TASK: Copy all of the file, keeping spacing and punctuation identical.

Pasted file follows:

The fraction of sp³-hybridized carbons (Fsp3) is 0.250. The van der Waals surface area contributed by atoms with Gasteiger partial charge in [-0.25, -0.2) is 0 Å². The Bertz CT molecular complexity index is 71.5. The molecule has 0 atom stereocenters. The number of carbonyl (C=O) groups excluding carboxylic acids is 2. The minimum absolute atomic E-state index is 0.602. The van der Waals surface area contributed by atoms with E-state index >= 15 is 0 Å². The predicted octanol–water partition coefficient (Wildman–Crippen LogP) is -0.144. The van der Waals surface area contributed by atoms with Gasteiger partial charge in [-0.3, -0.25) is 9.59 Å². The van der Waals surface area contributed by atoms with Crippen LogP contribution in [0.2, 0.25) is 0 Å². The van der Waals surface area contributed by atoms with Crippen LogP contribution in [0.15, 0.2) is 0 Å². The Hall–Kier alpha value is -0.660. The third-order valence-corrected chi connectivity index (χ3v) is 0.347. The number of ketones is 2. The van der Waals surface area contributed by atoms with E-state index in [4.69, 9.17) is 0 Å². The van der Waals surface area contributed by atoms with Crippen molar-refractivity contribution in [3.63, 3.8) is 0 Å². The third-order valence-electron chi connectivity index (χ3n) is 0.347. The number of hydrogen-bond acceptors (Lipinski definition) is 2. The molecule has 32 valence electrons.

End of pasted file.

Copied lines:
The fraction of sp³-hybridized carbons (Fsp3) is 0.250. The van der Waals surface area contributed by atoms with Gasteiger partial charge in [-0.25, -0.2) is 0 Å². The Bertz CT molecular complexity index is 71.5. The molecule has 0 atom stereocenters. The number of carbonyl (C=O) groups excluding carboxylic acids is 2. The minimum absolute atomic E-state index is 0.602. The van der Waals surface area contributed by atoms with E-state index >= 15 is 0 Å². The predicted octanol–water partition coefficient (Wildman–Crippen LogP) is -0.144. The van der Waals surface area contributed by atoms with Gasteiger partial charge in [-0.3, -0.25) is 9.59 Å². The van der Waals surface area contributed by atoms with Crippen LogP contribution in [0.2, 0.25) is 0 Å². The van der Waals surface area contributed by atoms with Crippen LogP contribution in [0.15, 0.2) is 0 Å². The Hall–Kier alpha value is -0.660. The third-order valence-corrected chi connectivity index (χ3v) is 0.347. The number of ketones is 2. The van der Waals surface area contributed by atoms with E-state index in [4.69, 9.17) is 0 Å². The van der Waals surface area contributed by atoms with Crippen molar-refractivity contribution in [3.63, 3.8) is 0 Å². The third-order valence-electron chi connectivity index (χ3n) is 0.347. The number of hydrogen-bond acceptors (Lipinski definition) is 2. The molecule has 32 valence electrons.